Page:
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THE ORLANDO SENTINEL
Hispanic Vote Up For Grabs
By Mark Silva
September 7, 2003
ALBUQUERQUE, N.M. -- The rising voice of Hispanic voters will play a powerful but unpredictable role in the 2004 presidential election.
This once was a vote upon which Democrats could depend. Now, Democratic candidates must court the vote -- competing with suitors who have proven adept at this, the Bush brothers.
Outside of the heavily Republican precincts of Cuban-American voters in South Florida, Hispanic voters traditionally have handed Democrats a winning edge. President Bush successfully blunted that edge in 2000, just as his bilingual brother, Gov. Jeb Bush, amassed an overwhelming vote for re-election last year with the help of free-wheeling Hispanic voters in Central Florida.
"The Hispanic electorate has changed in a very important way," says Sergio Bendixen, a Florida-based pollster making a new name for himself in national surveys of Hispanic voters. "They are becoming one of the more important swing votes."
Bill Clinton won overwhelming support in his 1996 re-election -- carrying Florida comfortably, with nearly 40 percent of the Cuban-American vote. Al Gore carried the Hispanic vote nationally in 2000, but not as strongly as Clinton, and won just 20 percent of the Cuban vote. This, and other factors, cost Gore Florida
The most significant change, nationally, involves a Hispanic electorate that was dominated by U.S.-born voters a decade ago, Bendixen says. Today, his surveys find that just over half of the Hispanic electorate is foreign-born.
The president understands the aspirations of voting immigrants thanks to his Texas upbringing, Bendixen believes. The president's brother gets it, too, having spent nearly half his life in Miami.
"Their advertising has been much more effective than Democratic advertising . . . by first making a personal emotional connection and then by talking about the issues," says Bendixen, who has served Democratic candidates and now advises a national coalition, the New Democratic Majority.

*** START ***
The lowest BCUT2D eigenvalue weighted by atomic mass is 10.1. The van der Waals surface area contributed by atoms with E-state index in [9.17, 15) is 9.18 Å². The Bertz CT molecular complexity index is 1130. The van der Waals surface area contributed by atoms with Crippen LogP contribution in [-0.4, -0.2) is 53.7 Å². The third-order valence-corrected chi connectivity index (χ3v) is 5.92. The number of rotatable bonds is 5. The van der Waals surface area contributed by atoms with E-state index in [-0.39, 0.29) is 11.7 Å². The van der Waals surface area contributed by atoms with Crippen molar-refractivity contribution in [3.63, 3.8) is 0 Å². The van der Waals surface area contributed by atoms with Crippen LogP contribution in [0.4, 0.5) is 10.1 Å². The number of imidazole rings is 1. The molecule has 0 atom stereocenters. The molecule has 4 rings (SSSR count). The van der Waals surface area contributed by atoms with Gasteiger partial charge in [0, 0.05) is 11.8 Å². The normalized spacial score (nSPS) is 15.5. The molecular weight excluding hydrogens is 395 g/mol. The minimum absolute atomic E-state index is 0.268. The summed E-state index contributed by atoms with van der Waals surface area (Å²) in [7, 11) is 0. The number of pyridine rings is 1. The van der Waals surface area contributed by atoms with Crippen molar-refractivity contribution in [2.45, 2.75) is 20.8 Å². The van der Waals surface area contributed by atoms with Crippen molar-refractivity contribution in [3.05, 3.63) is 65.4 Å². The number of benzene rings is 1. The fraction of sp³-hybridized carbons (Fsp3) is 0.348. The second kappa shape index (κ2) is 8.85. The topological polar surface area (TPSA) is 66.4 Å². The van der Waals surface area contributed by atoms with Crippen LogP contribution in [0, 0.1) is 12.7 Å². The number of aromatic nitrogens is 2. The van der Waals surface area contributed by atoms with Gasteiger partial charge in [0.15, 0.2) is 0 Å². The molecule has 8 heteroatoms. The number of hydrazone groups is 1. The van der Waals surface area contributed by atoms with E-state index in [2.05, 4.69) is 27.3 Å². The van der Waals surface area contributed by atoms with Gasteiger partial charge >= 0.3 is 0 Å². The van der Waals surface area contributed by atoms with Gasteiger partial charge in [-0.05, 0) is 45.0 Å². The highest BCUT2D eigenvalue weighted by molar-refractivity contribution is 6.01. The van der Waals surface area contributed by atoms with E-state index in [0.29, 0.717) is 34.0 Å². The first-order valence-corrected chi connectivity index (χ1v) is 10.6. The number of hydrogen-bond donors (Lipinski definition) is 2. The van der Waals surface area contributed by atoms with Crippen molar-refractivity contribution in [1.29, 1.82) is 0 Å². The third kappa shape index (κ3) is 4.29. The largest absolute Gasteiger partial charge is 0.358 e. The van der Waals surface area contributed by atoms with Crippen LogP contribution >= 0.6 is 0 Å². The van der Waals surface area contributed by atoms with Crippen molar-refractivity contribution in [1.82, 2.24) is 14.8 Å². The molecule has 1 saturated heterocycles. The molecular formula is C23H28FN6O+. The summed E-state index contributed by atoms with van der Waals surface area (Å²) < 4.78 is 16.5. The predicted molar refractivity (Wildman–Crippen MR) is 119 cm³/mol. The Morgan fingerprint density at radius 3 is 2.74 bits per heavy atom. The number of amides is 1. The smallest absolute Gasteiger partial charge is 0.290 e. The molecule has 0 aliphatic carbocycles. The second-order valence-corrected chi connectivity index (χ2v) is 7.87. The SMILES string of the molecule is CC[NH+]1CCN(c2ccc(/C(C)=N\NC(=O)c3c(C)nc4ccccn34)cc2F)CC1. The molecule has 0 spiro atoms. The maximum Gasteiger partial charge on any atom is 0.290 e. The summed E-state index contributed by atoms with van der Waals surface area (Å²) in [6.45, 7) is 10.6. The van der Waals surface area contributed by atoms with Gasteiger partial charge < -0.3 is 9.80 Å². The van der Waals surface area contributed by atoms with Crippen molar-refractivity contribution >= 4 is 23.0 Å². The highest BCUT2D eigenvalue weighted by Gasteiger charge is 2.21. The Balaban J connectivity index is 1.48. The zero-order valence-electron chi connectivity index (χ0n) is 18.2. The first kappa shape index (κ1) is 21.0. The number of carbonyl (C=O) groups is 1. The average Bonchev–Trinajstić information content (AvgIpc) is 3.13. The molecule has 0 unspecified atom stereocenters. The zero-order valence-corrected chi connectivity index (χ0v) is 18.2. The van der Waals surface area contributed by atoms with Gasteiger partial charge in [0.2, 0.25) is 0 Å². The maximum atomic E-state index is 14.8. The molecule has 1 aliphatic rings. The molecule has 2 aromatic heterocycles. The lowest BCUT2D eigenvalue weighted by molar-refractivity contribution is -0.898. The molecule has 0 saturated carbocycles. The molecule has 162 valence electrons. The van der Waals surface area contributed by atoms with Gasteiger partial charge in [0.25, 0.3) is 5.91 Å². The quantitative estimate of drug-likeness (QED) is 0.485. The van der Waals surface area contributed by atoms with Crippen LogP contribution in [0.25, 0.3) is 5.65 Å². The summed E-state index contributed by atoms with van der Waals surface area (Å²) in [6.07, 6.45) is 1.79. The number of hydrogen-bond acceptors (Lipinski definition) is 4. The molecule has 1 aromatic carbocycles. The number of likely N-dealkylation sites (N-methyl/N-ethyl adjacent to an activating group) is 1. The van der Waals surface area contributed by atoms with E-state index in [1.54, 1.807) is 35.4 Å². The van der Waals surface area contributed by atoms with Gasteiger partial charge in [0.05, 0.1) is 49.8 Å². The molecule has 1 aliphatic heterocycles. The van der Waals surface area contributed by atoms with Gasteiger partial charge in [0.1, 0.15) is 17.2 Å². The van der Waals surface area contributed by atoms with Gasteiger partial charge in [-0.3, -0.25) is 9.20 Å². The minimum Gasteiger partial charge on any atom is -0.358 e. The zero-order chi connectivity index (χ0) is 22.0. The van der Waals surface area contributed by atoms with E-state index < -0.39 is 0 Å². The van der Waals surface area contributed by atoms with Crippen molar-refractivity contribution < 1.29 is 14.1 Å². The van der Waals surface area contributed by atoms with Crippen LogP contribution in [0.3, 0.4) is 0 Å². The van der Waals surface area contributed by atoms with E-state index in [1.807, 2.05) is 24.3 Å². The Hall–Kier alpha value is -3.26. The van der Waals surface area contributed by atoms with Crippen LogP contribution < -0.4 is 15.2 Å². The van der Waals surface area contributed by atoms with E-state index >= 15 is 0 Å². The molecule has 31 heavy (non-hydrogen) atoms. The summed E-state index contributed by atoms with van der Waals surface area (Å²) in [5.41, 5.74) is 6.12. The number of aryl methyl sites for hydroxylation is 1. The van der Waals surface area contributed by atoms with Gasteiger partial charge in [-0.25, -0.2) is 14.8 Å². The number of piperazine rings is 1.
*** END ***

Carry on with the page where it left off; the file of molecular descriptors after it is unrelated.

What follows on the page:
Democrats already are recalibrating their Florida campaigns for Cuban-American consumption, with the understanding that just a 10 percent gain in Little Havana can make a world of difference in a close race.
Sen. Joe Lieberman of Connecticut has cultivated ties to the Cuban community for years. Now Democrats Howard Dean of Vermont and U.S. Sen. John Kerry of Massachusetts are learning to love the U.S. trade embargo against Cuba, too.
The Democrats are going west as well.
For the first time this winter, a pair of Southwestern states with significant Hispanic voices will play big roles in the early vetting of a Democratic nominee.
After January's caucuses in Iowa and primary election in New Hampshire, several other states will offer other Democrats their best chances for a breakthrough on Feb. 3. That includes caucuses in New Mexico and a primary in Arizona.
Here in New Mexico, the modern Hispanic electorate looks like the old electorate, Bendixen says -- 90 percent U.S.-born. The new governor, Bill Richardson, is not only Hispanic, but also chairman of the '04 Democratic National Convention.
"The Hispanic vote is up for grabs," Richardson says.
This may be fertile territory -- Democrats outnumber Republicans by 5-3 in New Mexico, and Hispanics will cast one in three votes. Still, Florida has nothing on New Mexico when it comes to close calls. If Florida's presidential election ended with a 537-vote edge for Bush, Gore's margin of victory here was just 366.
Here, as in Florida, Democrats must work for it.